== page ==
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Hidden fats and calories in popular foods


So, it seems we have to play detective with our foods, even the “healthy ones”. Eating healthily is great, but that doesn’t necessarily mean we’re eating low-calorie. If you’re watching your weight and not seeing the results that you hoped for you may find that you are consuming extra calories through hidden fats (which are calorie dense) or even hidden calories.


Contains: a whopping 79g fat per 100g (regular varieties, not low-fat)


Most of your favourite mayonnaises are available in low-fat varieties, so give those a try. Also consider swapping mayo for other options, like fat-free cottage cheese, which has an impressive amount of protein and no fat to speak of. Even cutting out half the mayo you usually use and substituting for fat-free yoghurt makes a healthier spread that still has plenty of flavour.
Contains: 47g fat per 100g almonds nuts


I’m definitely not knocking nuts, as they contain some seriously healthy mono-unsaturated fats and are cholesterol-free. But that’s a high fat content nonetheless, so you need to monitor your intake. Never have more than a small handful per day, and stick to the leaner options like almonds and cashews. Other options – like peanuts and macadamias – have almost double the fat content. To make the most of the health benefits, stick to the raw and unsalted varieties.
Peanut Butter
Contains: 50g fat per 100g


Much like nuts, peanut butter is another source of mono-unsaturated fats. Along with the high fat content, many nut butters are also packed with unhealthy sugars. Finding the sugarless varieties could lower the total calories of the product, and improve the health benefits. Stick to peanut butter in small quantities only, or remember to factor it in to your recommended fat allowance.
Contains: 17g fat per 100g


We’re no strangers to the myriad of health benefits that avo’s offer, but they do still pack a punch when it comes to fat. Again, these are the healthy mono-unsaturated kind, but it’s still far too easy to devour a whole avo in one go. Keep portions to a quarter-avo at a time, to keep your intake on track.
Contains: 10-33g fat per 100g


This tasty blend of chickpeas, oil and sesame seeds/paste is one of the healthiest spreads on the market, packed with protein, fibre, good fats and nutrients. What it isn’t though, is easy on the waistline. There are lower fat varieties out there, which usually contain less oil and still taste great. Grab those if you can, or just moderate your intake, as it’s ALL too easy to overindulge.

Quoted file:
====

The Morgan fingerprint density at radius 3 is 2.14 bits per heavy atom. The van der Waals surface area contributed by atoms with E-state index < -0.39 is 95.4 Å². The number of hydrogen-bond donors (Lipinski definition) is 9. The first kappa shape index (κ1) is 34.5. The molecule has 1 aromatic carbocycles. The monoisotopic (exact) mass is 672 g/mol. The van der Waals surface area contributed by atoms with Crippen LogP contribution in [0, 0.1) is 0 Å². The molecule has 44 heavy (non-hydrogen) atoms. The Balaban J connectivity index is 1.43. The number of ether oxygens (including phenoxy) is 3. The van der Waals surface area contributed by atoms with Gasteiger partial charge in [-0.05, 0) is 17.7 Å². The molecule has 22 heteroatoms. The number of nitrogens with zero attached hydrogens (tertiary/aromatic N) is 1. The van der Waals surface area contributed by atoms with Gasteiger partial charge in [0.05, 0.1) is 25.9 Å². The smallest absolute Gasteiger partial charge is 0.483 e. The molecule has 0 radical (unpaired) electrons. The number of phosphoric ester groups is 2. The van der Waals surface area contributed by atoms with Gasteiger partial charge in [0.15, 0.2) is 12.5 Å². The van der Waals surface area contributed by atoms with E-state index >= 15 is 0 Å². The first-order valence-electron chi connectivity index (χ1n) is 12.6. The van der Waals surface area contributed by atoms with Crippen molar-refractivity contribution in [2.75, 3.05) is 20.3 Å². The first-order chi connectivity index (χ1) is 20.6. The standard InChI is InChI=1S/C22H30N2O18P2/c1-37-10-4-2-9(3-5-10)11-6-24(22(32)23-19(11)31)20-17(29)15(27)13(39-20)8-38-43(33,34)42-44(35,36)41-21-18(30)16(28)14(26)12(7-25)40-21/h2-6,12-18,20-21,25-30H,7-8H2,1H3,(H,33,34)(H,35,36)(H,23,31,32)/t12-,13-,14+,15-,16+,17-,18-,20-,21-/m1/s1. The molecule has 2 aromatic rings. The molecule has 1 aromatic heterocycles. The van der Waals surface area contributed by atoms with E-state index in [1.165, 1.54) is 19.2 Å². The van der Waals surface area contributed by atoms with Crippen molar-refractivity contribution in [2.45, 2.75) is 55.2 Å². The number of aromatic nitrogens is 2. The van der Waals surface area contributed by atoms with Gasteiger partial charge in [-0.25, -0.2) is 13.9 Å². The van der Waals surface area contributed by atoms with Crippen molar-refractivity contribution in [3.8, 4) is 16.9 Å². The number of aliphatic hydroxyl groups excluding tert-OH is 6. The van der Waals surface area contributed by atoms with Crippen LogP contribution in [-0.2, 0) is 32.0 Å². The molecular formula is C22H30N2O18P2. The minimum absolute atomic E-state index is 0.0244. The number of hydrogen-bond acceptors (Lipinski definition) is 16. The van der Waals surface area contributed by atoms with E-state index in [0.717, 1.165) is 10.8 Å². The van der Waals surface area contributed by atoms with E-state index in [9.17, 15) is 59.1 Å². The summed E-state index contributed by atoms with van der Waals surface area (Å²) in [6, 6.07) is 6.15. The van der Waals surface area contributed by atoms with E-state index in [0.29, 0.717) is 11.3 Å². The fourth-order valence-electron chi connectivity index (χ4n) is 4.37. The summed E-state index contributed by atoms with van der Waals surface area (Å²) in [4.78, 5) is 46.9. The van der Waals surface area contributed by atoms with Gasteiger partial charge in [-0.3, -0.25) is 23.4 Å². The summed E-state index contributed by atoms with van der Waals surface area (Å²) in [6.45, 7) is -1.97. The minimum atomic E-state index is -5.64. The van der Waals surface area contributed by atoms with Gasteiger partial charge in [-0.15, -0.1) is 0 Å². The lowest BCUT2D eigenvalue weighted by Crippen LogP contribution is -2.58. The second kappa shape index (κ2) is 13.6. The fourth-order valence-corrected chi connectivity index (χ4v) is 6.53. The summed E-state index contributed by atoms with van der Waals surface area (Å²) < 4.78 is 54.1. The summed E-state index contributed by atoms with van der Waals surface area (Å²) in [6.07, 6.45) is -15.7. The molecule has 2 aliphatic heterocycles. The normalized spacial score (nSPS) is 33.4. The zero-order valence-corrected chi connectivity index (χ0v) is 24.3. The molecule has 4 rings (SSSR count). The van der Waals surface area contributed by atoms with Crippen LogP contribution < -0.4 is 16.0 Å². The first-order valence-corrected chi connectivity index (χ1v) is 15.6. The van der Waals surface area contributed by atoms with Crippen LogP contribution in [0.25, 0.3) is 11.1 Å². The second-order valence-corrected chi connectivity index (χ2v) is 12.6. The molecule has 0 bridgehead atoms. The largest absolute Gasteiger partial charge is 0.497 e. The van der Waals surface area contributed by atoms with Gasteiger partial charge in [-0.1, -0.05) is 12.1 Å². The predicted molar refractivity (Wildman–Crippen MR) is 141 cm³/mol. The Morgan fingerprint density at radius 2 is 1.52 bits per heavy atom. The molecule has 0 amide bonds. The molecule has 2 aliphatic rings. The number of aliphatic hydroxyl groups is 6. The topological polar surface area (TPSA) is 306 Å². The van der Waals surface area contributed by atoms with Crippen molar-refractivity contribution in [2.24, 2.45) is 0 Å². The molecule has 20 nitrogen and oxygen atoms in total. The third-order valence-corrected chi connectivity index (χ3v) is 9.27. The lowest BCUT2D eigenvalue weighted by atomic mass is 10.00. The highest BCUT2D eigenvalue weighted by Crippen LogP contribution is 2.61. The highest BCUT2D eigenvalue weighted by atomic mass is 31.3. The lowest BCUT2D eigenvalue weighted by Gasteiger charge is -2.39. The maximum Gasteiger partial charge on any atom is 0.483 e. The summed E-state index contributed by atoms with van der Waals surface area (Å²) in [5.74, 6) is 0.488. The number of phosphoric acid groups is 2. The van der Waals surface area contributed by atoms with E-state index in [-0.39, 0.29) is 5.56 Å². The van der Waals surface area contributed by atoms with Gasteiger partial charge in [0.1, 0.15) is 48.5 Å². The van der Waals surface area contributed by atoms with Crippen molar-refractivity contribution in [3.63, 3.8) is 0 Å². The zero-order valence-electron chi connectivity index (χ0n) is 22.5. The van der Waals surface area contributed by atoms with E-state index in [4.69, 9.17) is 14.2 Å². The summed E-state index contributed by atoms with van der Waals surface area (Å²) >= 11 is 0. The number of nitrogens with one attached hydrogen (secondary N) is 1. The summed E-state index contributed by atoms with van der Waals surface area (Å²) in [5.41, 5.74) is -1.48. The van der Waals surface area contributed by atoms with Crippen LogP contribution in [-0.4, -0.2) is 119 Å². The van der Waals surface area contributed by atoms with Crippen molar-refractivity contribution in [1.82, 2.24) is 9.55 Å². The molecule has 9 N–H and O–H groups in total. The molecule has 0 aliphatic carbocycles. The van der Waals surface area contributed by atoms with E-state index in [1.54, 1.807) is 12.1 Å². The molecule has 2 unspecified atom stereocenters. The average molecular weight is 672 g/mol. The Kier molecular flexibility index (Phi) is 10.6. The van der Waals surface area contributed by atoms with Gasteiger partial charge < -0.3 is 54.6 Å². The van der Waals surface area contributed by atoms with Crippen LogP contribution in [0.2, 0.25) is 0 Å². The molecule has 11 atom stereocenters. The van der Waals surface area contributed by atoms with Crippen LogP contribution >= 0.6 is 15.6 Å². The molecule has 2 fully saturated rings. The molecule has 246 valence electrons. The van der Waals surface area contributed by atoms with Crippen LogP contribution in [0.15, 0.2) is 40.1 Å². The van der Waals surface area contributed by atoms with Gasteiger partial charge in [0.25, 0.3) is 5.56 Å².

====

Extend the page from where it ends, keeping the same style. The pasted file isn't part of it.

Dark Chocolate
Contains: 34.2g fat


Dark chocolate has long been celebrated for its whopping offerings of antioxidants, but while it may be wiping wrinkles off our faces, it’s racking up our fat intake with every bite. Remember, that chocolate is meant to be enjoyed in small quantities – the average slab is 90 or 100g, so polishing off the whole lot means you’ve well exceeded your daily quota.
Olive oil

Contains: 100g fat per 100g


Olive oil is a full-fat food – every gram of oil is a gram of fat. Whilst we obviously don’t use it in enormous quantities, portion control is still important. To get an idea, one tablespoon alone contains a whopping 120 calories. Remember too, that if you’re not enjoying olive oil raw, you’re not getting any of the healthy fat properties either.



And then we have hidden calories in foods that we consider to be “healthy”. . .

Dried fruit and fruit juices


Concentrated sugar levels, taking in far more than eating the fresh varieties.


Cereal Bars Cereal bars might seem diet friendly, but while wholegrain varieties are high in slow-release energy, vitamins and minerals, the sugars and fats used to flavour and bind them send the calorie count whizzing upwards (the average bar contains 250-300 calories). Opt for naturally flavoured bars free from trans-fats and preservatives and factor the calorie count into your daily intake.
All-milk coffees Café Latte with full cream milk and 2 sugars is already 212 calories without even eating your biscuit OR ordering your meal! Filter coffee with fat free milk and 2 sugars is around 46 calories. This is a much better option and you now know you can order a meal without overdoing your calorie intake in a few sips.
Vitamin Water They draw us in with their promises to energise and refresh us, but the majority of specially fortified vitamin waters are also high in sugar and therefore pretty high in calories (some as much as 350 calories per bottle, which is the same amount as a small meal – Eek!). Top Tip: Stick to good old-fashioned water instead. It will save your wallet AND your waistline in one fell swoop. Result!
Low Fat yoghurts Remember – low fat doesn’t automatically equal low calories. Many ‘low fat’ yoghurts – while high in calcium and protein – are packed full of sugar, making some even higher in calories than regular yoghurts. Top Tip: Opt for natural, flavour-free Greek yoghurt instead, keep your portion sizes small, and if you need sweetness, add it yourself with a small drizzle of honey and fresh fruits.


It is important to read the labels of your food (where possible), to know what it contains. Some foods that we think are “healthy” and we consume frequently or in large amounts may contain more calories than you realise, making it difficult to achieve your weight-loss goals.


FUTURELIFE® products are generally high in energy and moderate in fat. However, these fats are mostly polyunsaturated and monounsaturated fats which are healthy for you. Just remember to stick to the correct portion sizes and consume a healthy and balanced diet!








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